Opera companies make national headlines only when something goes bad. So it wasn’t great when the English touring opera splattered throughout the news earlier this month after the enthusiastic interpretation of the Arts Council’s diversity guidance led to a “fire” (normal freelance contract, Many go back decades, but it wasn’t the renewal of the 14 white members of the orchestra).
It’s really a shame because the company is probably doing most of the work in the local community to make a real difference to the issues that were decided long before reaching the professional level. In the early years of school and career.
Returning to the stage with Handel’s new, lesser-known “magical opera” Amadigi this month, ETO barely calmed the feeling that this was a costume experiencing a minor identity crisis.
No one claims the splendor of a work that is a fairly slight love struggle between a storybook equivalent of a knight, a sorcerer, and a suffering maiden. But Amadigi has a lot of good music, especially for the opposing villain Melissa, who has a piece of real sensation that is worth more than the turmoil we get here.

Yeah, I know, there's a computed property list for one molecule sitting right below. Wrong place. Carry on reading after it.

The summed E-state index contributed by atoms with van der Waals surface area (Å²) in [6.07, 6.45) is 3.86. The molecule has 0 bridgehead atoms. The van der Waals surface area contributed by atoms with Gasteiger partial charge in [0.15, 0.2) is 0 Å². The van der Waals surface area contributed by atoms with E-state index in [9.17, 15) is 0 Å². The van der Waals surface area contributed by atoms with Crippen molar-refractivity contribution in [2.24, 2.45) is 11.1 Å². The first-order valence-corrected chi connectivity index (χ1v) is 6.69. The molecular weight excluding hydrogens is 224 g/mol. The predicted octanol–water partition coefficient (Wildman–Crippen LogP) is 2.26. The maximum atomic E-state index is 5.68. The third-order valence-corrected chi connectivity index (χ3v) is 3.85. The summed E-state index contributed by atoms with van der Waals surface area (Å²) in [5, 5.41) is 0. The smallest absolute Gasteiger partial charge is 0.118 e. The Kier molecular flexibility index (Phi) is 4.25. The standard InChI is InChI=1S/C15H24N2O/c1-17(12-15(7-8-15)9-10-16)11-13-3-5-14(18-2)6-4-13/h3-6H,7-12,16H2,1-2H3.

Director James Conway doesn’t seem to know whether he wants to direct comedy or tragedy (opera can go in either direction), so instead we’re lurking between the two. Neil Irish’s noisy set is useless and reaches for the collapsing grandeur of Melissa’s magical temple, but only provides squeaks, sound-associative doors, and distracting video projections.
Despite a lot of things happening, the cast seems to lack both what to do and why to do it. Oriana is knitting a scarf. Amadigi does Tai Chi. Melissa magically roams like an extra from Macbeth. For what? I’m not sure.
The song is ok. Harriet Eiley’s Oriana has bright buttons and is a slightly darker tone foil from William Towers’ Amadigi. Rebecca Afonwy-Jones is on a cliff, appealing to Dardanus and enjoying the opera knockout aria “Penatiranna” with the help of the bassoon of Philip Turbet. Jonathan Peter Kenny’s band plays loud and undifferentiated.
This is not an opera, or ETO, at its best. Handel’s magic does not require a large budget set or a loud voice. It needs clarity, wit, and truth. None of these are much evidence here.
Amadigi is touring until November 17th